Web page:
Dynamic Support and Resistance Block - This block is a "conditional block" that is triggered when the price approaches, crosses or bounces off a Moving Average based on various criteria.
Reminder of the basics
A moving average (or moving average) is an indicator used to analyze the evolution of a time series, removing transient fluctuations in order to highlight longer-term trends. This average is called a moving average because it is recalculated continuously, using a subset of elements in which a new element replaces the oldest or is added to the subset.
There are several types, Kryll supports the following moving averages:
MA: The simple moving average is an unweighted moving average. This means that each day of the data set has the same importance and is equally weighted. At the end of each new day, the oldest data point is removed and the newest is added to the beginning.
WMA: The weighted moving average is similar to MA, except that it adds importance to more recent data points. Each point in the period is assigned a multiplier (the highest multiplier is assigned to the most recent data point and then decreases in order) that changes the weight or importance of that particular data point. Then, just like the SMA, as soon as a new data point is added at the beginning, the oldest data point is eliminated.
EMA: The exponential moving average is very similar to (and is a type of) the WMA. The main difference with EMA is that the old data points never leave the average. To clarify, old data points retain a multiplier (although it decreases to almost nothing) even if they are outside the length of the selected data series.
SMMA: The smoothed moving average compares recent prices to historical prices and ensures that they are weighted and considered equally. The calculation of this indicator does not refer to a specific or fixed time period, but rather uses all available data in the series for analysis. The smoothed moving average differs from the exponential moving average (EMA) in that it is generally used over a longer period.
To learn more we recommend the tutorials on Investopedia and on Tradingview wiki.
In the block parameters you can therefore configure your moving average constituting the dynamic support/resistance, as well as the price behavior condition from which you want to validate the block to move on.
Moving average type: Here you can specify the type of moving average you want to use: Simple (MA), Exponential (EMA), Weighted (WMA), Smoothed (SMMA).
Lengths: Specify here the length of your moving average. This is the number of candles that will be used for its calculation.
Time Unit: You can specify the Time Unit of the moving average on which you want the block to operate (ranging from minutes to months).
Source: Specify here the source of the candle data among the different options.
- Closing: Instantaneous value when the candle is closed.
- Opening: Instantaneous value when the candle opens
- Highest: Highest value of a candle
- Lowest: Lowest value of a candle
- hl2: Average between highest and lowest value of a candle
- hlc3: Average between highest, lowest and closing
- ohlc4: Average between opening, highest, lowest and closing
Analysis level: This is where you can specify the conditions for validating the block relative to the position of the price in relation to the moving average entered.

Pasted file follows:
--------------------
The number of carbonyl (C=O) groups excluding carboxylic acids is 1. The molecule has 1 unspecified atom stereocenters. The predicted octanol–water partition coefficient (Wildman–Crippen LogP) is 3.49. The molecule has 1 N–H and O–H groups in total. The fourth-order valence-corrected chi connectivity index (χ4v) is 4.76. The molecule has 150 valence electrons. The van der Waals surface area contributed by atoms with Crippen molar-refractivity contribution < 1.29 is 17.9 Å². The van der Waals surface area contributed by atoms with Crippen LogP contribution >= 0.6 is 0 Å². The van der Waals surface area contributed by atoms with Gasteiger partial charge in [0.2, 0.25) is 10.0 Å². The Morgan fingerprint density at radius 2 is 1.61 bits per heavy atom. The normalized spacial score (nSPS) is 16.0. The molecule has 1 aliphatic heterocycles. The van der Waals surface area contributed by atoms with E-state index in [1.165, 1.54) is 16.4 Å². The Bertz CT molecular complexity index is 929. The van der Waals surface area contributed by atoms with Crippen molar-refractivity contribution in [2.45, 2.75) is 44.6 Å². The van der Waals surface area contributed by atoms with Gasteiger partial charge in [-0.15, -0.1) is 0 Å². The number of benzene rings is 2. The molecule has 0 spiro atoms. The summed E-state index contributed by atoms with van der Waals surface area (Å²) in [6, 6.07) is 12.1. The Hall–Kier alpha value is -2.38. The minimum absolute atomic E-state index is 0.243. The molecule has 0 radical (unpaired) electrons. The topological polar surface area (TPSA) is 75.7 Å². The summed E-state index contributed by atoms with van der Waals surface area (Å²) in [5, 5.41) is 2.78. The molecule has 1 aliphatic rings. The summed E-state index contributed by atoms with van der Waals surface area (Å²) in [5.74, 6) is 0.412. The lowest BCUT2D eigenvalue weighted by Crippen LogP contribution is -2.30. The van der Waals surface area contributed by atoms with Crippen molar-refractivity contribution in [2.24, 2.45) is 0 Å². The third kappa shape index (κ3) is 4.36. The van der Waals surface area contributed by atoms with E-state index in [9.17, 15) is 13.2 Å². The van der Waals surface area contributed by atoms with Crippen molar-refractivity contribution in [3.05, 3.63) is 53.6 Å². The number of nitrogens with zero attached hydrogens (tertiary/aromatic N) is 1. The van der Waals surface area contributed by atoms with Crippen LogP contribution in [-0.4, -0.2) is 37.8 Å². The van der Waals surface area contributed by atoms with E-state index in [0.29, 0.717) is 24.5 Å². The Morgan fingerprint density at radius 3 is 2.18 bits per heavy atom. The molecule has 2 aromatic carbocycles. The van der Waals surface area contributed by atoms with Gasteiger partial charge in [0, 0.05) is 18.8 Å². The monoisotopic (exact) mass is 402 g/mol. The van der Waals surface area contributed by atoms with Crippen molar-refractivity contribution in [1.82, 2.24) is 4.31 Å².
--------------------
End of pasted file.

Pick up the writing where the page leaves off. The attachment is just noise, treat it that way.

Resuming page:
Two analysis modes are possible (consider the moving average as a support or as a resistance): The support analysis mode allows you to study the behavior of the price when it is above the moving average which then operates as a price holding zone. Conversely, the resistance mode of analysis allows you to study the behavior of the price when it is below the moving average, which then operates as a price blocking zone.
For each of these modes, 3 signals are available (test, break or rejection):
- Test: This signal triggers the block when the price enters the neutral zone, composed of a band around the moving average. The size of this zone is defined by the Test Zone parameter. For the condition to be valid, the price must close within the 'neutral zone' band.
- Breakout/Breakdown: This signal triggers the block when the price crosses the band around the moving average. The size of this zone is defined by the Test Zone parameter. In order for the condition to be valid, the succession of closing prices of the candles must cross from one side of the band to the other.
- Rejection: This signal is used to trigger the block when the price bounces on the band around the moving average. The size of this zone is defined by the Test Zone parameter. For the condition to be valid, the price must close inside the 'neutral zone' band and then return to close outside this zone on the side from which it originally came.
Test zone: Here you define the size in percentage (%) of the test zone around the moving average studied. You can thus bring more or less sensitivity to its triggering according to the analysis mode defined above.
Behavior at initialization: Here you can define the behavior of the block at its initialization. You can either wait for the current candle to close (option "Wait for next close"), or instantly evaluate the block conditions on the last closed candle (option "Evaluate immediately"). This last option is particularly useful to perform analysis on several time units in parallel or to analyze an indicator on a macroscopic time unit (12H / Daily / Weekly...) without blocking the strategy by waiting for a candle to close.
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